How many ways can you harmonize three notes?
You might find this question especially pertinent after listening to an extraordinary passage from the second movement of Sergei Rachmaninov’s Fourth Piano Concerto. Three descending notes (E, D, C) are repeated throughout this melody, filled with nostalgia and quiet lament, each time wrapped in new harmonic garb.
Fantasia Upon One Note for 5 viols in F major, Z. 745, written around 1680 by the English baroque composer, Henry Purcell (1659-1695), takes this idea a step further. For the three minute duration of the piece, the tenor voice sustains a single pitch. The other voices float and weave in seamless polyphony around this middle-register drone. Musicologists have speculated that Purcell had a friend who did not know how to play the viol (or viola da gamba), but wanted to participate. This single tone becomes the center of the piece’s orbit.
Knussen: Upon One Note (Fantazia after Purcell)
Henry Purcell’s Fantasia inspired the seventh movement of Eight Etudes and a Fantasy for Wind Quartet (1950) by the American modernist composer, Elliott Carter. As a student, Carter found inspiration in the Fantasia‘s drone, which he interpreted as “a repeated, tolling, bell-like note sounding through musical episodes of contrasting character.”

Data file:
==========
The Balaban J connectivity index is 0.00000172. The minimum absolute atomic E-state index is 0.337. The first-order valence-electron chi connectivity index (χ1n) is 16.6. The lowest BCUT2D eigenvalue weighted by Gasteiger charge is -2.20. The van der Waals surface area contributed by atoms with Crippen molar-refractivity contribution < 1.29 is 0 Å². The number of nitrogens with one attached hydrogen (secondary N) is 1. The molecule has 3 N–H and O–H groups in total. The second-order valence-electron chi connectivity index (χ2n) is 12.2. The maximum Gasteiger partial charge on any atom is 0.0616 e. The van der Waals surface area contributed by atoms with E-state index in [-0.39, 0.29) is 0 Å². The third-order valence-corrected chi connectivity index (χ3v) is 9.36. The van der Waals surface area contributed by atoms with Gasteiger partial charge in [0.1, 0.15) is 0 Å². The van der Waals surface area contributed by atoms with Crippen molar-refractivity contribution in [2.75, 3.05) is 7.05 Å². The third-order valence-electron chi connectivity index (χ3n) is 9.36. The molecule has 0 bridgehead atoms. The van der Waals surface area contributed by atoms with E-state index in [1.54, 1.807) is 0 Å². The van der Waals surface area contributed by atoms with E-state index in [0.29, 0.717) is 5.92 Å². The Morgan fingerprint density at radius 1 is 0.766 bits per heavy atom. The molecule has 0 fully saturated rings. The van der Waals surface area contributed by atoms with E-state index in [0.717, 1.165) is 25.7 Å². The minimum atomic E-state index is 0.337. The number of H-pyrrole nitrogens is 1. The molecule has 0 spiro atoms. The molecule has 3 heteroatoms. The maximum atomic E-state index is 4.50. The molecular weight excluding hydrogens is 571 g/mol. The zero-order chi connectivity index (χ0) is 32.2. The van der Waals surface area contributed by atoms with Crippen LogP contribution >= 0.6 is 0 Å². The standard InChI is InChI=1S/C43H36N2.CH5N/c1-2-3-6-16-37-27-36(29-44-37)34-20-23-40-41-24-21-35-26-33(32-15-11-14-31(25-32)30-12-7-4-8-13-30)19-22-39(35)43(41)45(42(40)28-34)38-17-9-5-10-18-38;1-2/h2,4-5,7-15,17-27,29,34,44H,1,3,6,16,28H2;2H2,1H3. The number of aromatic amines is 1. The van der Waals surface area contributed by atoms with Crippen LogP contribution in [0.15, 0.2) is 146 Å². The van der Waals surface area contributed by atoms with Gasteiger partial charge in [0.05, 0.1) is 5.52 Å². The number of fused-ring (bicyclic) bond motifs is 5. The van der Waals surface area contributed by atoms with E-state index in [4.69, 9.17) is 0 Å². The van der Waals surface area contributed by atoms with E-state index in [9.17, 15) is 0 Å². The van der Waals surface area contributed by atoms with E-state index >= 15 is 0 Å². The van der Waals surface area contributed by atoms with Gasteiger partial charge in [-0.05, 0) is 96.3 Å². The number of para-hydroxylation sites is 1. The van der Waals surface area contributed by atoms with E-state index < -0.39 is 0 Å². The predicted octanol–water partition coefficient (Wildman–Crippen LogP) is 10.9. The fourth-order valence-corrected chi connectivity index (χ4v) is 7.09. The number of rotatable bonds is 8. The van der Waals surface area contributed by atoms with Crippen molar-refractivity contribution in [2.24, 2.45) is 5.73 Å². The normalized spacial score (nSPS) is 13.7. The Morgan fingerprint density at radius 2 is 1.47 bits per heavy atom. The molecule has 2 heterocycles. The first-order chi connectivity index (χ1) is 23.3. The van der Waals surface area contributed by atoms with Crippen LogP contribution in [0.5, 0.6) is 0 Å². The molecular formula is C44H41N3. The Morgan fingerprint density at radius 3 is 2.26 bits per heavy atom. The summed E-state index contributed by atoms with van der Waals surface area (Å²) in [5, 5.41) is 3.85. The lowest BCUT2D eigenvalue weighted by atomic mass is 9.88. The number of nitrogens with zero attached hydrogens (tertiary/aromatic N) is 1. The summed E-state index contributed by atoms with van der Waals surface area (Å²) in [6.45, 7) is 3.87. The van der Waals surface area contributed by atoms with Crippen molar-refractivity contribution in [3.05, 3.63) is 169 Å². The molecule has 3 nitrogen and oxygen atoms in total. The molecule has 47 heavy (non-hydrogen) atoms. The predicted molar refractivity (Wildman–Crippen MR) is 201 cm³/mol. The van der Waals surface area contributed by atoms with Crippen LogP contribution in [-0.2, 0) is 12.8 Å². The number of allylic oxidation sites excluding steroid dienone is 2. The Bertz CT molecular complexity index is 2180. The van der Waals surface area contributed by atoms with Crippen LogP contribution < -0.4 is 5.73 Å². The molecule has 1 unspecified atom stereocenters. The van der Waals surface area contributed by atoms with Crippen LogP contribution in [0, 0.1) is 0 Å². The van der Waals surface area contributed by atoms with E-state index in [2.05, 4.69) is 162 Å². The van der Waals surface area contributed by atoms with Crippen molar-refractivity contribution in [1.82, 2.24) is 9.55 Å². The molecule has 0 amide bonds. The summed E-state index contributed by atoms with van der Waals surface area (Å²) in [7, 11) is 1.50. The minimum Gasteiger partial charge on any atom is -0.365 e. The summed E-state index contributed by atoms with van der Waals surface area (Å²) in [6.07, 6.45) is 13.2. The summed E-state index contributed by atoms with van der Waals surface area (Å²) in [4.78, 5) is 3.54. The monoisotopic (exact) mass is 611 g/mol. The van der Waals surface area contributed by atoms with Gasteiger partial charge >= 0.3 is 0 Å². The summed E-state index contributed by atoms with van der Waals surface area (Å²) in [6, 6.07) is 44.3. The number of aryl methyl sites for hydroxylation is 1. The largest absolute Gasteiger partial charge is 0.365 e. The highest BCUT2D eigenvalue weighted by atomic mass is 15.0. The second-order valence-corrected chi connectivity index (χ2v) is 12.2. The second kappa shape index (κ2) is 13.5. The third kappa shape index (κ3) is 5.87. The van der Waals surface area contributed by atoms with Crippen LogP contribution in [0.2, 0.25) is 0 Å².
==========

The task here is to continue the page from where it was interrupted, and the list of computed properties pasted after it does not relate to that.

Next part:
British composer Oliver Knussen’s Upon One Note, written in 1995, is an even more direct homage to Purcell. As a middle C forms the drone, we hear ghostly aftertones of Purcell’s music, written more than three hundred years earlier. With dissonances, shifting rhythms, and new instrumental voices, this piece becomes a dreamy, hallucinogenic recollection of the original music.